4. ARRANGE a few handfuls of chips into a single even layer on the sheet – use as many as you need to get a single full layer. Sprinkle over the top ¾ cup cheese, ¾ cup of the pork or chicken mixture, and about a third of the jalapeno slices. Spread out a second layer of chips and repeat the process. Then spread out a third layer of chips, using only about three-quarters the amount you used before, so there’s plenty of space between the new chips. Sprinkle on the remaining cheese, pork/chicken, and jalapeno.
  5. BAKE the nachos for about 10-15 minutes, checking them after 5 minutes and every 2 minutes thereafter to make sure the cheese is melting but the chips aren’t burning. When the cheese is all melted and the chips are slightly browned, remove them from the oven.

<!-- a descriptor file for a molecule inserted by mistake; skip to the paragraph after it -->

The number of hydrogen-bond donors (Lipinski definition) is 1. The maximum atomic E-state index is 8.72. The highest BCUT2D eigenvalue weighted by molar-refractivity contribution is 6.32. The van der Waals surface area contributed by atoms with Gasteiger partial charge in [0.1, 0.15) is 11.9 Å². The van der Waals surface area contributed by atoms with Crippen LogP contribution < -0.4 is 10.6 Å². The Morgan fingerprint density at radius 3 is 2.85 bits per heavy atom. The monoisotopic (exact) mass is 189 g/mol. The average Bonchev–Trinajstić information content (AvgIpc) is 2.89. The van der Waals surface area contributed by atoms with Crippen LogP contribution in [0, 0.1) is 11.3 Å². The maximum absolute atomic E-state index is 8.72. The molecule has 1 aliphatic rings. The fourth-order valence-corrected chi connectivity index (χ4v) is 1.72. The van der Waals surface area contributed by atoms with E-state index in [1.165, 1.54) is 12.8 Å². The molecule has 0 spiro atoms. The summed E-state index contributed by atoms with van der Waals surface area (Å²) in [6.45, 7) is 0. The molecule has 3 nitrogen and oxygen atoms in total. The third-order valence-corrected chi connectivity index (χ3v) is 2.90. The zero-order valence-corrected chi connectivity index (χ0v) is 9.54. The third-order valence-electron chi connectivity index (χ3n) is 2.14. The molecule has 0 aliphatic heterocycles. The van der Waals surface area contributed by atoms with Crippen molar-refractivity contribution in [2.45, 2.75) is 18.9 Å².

6. DRAIN the carrot/daikon mixture and set it aside.
  7. TOP the baked chips with the carrot/daikon mix, the chopped cilantro, and the chopped scallion. Using a spoon or a squeeze bottle, top the chips with mayo and sriracha to taste (I like to leave some areas without, for people who like it less spicy). Eat immediately! Nachos are best right out of the oven and only go downhill from there. Not that you’re likely to have leftovers, in my experience.

Recipe Notes

I suppose you could eat these at other sports watching events or any seated occasion where you don’t really need your hands. I realize that excludes most parties, game nights, picnics, etc. What can I say, these are not easy to eat (neatly, at least), just easy to love.